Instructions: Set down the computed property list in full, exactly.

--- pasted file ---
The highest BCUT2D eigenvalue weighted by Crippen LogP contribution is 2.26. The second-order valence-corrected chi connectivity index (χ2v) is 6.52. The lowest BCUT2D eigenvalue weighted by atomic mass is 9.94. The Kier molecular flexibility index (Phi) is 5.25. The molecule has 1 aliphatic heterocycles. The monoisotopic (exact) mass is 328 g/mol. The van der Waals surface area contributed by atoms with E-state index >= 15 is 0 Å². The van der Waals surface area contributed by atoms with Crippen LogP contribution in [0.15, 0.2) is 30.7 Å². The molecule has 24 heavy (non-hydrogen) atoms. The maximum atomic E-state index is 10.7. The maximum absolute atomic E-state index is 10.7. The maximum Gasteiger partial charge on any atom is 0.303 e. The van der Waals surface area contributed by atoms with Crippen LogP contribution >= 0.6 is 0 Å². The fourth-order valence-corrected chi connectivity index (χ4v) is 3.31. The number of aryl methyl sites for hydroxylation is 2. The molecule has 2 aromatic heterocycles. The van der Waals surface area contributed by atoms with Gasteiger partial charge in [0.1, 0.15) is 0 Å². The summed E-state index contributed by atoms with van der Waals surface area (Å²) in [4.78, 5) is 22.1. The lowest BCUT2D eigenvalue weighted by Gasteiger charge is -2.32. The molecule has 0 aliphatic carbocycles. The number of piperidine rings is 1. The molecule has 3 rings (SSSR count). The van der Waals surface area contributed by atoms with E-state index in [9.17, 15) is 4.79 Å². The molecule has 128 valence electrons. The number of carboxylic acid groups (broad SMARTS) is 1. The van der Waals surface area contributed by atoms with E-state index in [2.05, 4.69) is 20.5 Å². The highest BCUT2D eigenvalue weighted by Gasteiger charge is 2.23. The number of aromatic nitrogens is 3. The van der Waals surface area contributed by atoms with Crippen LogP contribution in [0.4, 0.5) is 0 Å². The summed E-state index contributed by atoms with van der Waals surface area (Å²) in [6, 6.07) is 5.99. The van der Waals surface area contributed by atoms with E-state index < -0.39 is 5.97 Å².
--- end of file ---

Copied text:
The highest BCUT2D eigenvalue weighted by Crippen LogP contribution is 2.26. The second-order valence-corrected chi connectivity index (χ2v) is 6.52. The lowest BCUT2D eigenvalue weighted by atomic mass is 9.94. The Kier molecular flexibility index (Phi) is 5.25. The molecule has 1 aliphatic heterocycles. The monoisotopic (exact) mass is 328 g/mol. The van der Waals surface area contributed by atoms with E-state index >= 15 is 0 Å². The van der Waals surface area contributed by atoms with Crippen LogP contribution in [0.15, 0.2) is 30.7 Å². The molecule has 24 heavy (non-hydrogen) atoms. The maximum atomic E-state index is 10.7. The maximum absolute atomic E-state index is 10.7. The maximum Gasteiger partial charge on any atom is 0.303 e. The van der Waals surface area contributed by atoms with Crippen LogP contribution >= 0.6 is 0 Å². The fourth-order valence-corrected chi connectivity index (χ4v) is 3.31. The number of aryl methyl sites for hydroxylation is 2. The molecule has 2 aromatic heterocycles. The van der Waals surface area contributed by atoms with Gasteiger partial charge in [0.1, 0.15) is 0 Å². The summed E-state index contributed by atoms with van der Waals surface area (Å²) in [4.78, 5) is 22.1. The lowest BCUT2D eigenvalue weighted by Gasteiger charge is -2.32. The molecule has 0 aliphatic carbocycles. The number of piperidine rings is 1. The molecule has 3 rings (SSSR count). The van der Waals surface area contributed by atoms with E-state index in [9.17, 15) is 4.79 Å². The molecule has 128 valence electrons. The number of carboxylic acid groups (broad SMARTS) is 1. The van der Waals surface area contributed by atoms with E-state index in [2.05, 4.69) is 20.5 Å². The highest BCUT2D eigenvalue weighted by Gasteiger charge is 2.23. The number of aromatic nitrogens is 3. The van der Waals surface area contributed by atoms with Crippen LogP contribution in [0.4, 0.5) is 0 Å². The summed E-state index contributed by atoms with van der Waals surface area (Å²) in [6, 6.07) is 5.99. The van der Waals surface area contributed by atoms with E-state index < -0.39 is 5.97 Å².